This policy brief explores challenges faced in gender-responsive disaster risk reduction. Gender inequality, coupled with climate and environment crises, is the greatest sustainable development challenge of the present time. In the past twenty years climate-related disasters have almost doubled, exacerbating inequalities within and between countries. The impact of gender norms, roles and relations on people’s lives within a given culture and society is critical to understanding and reducing disaster risk, with gender discrimination often limiting the control that women and girls have over decisions that govern their lives, as well as their access to resources and opportunities. This heightens their exposure to risk, resulting in women and girls experiencing higher mortality, morbidity and loss of livelihoods during disasters.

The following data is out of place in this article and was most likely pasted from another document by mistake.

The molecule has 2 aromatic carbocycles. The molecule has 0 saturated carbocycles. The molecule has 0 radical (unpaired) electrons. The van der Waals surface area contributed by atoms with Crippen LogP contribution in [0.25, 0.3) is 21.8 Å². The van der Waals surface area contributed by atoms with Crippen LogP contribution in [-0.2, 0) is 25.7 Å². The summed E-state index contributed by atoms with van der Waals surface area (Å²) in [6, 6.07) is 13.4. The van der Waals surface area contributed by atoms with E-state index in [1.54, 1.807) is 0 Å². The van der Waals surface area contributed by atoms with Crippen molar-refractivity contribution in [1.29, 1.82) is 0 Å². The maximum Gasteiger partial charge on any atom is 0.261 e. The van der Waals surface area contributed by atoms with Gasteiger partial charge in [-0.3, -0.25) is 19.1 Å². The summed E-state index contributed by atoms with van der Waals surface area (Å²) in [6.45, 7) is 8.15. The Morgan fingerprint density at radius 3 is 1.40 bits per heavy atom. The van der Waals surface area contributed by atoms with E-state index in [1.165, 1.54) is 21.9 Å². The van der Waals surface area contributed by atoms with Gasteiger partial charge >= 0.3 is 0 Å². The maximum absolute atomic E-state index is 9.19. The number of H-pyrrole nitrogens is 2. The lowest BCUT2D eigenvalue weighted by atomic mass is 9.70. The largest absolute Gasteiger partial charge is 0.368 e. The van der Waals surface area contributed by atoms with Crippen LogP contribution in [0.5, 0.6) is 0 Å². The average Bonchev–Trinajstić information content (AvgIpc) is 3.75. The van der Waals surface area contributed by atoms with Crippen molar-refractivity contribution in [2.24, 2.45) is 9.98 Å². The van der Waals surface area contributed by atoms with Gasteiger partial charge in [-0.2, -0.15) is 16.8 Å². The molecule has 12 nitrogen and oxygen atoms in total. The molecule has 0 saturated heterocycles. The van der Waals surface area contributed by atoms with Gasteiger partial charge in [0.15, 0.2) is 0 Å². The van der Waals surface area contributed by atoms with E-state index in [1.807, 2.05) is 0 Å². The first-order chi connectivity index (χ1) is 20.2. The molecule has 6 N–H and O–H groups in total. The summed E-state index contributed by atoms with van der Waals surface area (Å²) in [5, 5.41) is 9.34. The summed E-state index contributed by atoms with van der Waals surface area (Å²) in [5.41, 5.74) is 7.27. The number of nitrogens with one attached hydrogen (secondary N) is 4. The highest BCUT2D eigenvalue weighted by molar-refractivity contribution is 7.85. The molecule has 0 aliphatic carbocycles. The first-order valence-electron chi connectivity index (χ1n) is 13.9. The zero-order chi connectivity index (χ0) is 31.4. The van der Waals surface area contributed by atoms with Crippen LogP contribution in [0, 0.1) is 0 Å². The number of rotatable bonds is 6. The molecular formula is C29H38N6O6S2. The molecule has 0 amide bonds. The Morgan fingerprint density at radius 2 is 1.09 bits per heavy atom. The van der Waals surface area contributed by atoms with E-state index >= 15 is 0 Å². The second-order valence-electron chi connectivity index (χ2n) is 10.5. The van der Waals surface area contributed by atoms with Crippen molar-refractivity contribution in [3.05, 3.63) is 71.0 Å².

The key points of the policy brief are:
- Disasters are not experienced uniformly by everyone in society. Men and women, boys and girls, and people of diverse gender identities are affected differently by disasters, even if they live in the same household.6
- The vulnerability and exposure to disaster risk that disproportionately impacts women and girls is economically, socially and culturally constructed and can be reduced.7
- Effective disaster risk governance must consider the ways in which gender dynamics influence disaster impacts.
- When women’s capacities, knowledge and skills are utilized in disaster risk reduction efforts, we will all benefit.